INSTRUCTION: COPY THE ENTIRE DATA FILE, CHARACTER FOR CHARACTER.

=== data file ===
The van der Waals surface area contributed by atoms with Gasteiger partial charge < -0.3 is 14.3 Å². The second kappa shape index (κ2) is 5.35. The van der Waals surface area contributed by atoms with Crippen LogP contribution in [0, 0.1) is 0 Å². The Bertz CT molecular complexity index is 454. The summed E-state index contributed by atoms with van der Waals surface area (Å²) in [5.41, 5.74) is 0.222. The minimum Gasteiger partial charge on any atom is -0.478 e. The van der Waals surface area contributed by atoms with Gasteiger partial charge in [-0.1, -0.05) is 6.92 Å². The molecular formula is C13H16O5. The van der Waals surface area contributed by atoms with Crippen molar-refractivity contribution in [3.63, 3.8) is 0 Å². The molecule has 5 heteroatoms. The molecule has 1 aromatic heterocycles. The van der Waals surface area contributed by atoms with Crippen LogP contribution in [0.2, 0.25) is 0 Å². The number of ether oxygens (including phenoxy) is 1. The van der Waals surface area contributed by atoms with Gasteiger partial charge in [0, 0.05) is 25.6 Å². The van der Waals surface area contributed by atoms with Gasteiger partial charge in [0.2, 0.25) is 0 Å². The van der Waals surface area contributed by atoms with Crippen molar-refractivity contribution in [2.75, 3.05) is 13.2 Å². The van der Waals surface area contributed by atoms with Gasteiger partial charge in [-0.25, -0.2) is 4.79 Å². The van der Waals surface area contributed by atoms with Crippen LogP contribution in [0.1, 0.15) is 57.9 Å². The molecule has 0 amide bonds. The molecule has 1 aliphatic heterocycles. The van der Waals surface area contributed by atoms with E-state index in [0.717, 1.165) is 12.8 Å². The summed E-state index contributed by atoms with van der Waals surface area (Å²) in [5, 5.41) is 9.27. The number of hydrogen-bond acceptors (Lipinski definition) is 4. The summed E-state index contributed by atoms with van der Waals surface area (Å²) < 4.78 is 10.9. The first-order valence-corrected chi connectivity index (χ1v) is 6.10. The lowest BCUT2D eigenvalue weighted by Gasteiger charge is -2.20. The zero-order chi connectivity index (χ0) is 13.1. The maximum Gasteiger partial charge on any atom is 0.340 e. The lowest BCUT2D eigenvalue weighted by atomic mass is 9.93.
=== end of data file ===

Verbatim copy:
The van der Waals surface area contributed by atoms with Gasteiger partial charge < -0.3 is 14.3 Å². The second kappa shape index (κ2) is 5.35. The van der Waals surface area contributed by atoms with Crippen LogP contribution in [0, 0.1) is 0 Å². The Bertz CT molecular complexity index is 454. The summed E-state index contributed by atoms with van der Waals surface area (Å²) in [5.41, 5.74) is 0.222. The minimum Gasteiger partial charge on any atom is -0.478 e. The van der Waals surface area contributed by atoms with Gasteiger partial charge in [-0.1, -0.05) is 6.92 Å². The molecular formula is C13H16O5. The van der Waals surface area contributed by atoms with Crippen molar-refractivity contribution in [3.63, 3.8) is 0 Å². The molecule has 5 heteroatoms. The molecule has 1 aromatic heterocycles. The van der Waals surface area contributed by atoms with Crippen LogP contribution in [0.2, 0.25) is 0 Å². The number of ether oxygens (including phenoxy) is 1. The van der Waals surface area contributed by atoms with Gasteiger partial charge in [0, 0.05) is 25.6 Å². The van der Waals surface area contributed by atoms with Gasteiger partial charge in [0.2, 0.25) is 0 Å². The van der Waals surface area contributed by atoms with Crippen molar-refractivity contribution in [2.75, 3.05) is 13.2 Å². The van der Waals surface area contributed by atoms with Gasteiger partial charge in [-0.25, -0.2) is 4.79 Å². The van der Waals surface area contributed by atoms with Crippen LogP contribution in [0.1, 0.15) is 57.9 Å². The molecule has 0 amide bonds. The molecule has 1 aliphatic heterocycles. The van der Waals surface area contributed by atoms with E-state index in [0.717, 1.165) is 12.8 Å². The summed E-state index contributed by atoms with van der Waals surface area (Å²) in [5, 5.41) is 9.27. The number of hydrogen-bond acceptors (Lipinski definition) is 4. The summed E-state index contributed by atoms with van der Waals surface area (Å²) < 4.78 is 10.9. The first-order valence-corrected chi connectivity index (χ1v) is 6.10. The lowest BCUT2D eigenvalue weighted by Gasteiger charge is -2.20. The zero-order chi connectivity index (χ0) is 13.1. The maximum Gasteiger partial charge on any atom is 0.340 e. The lowest BCUT2D eigenvalue weighted by atomic mass is 9.93.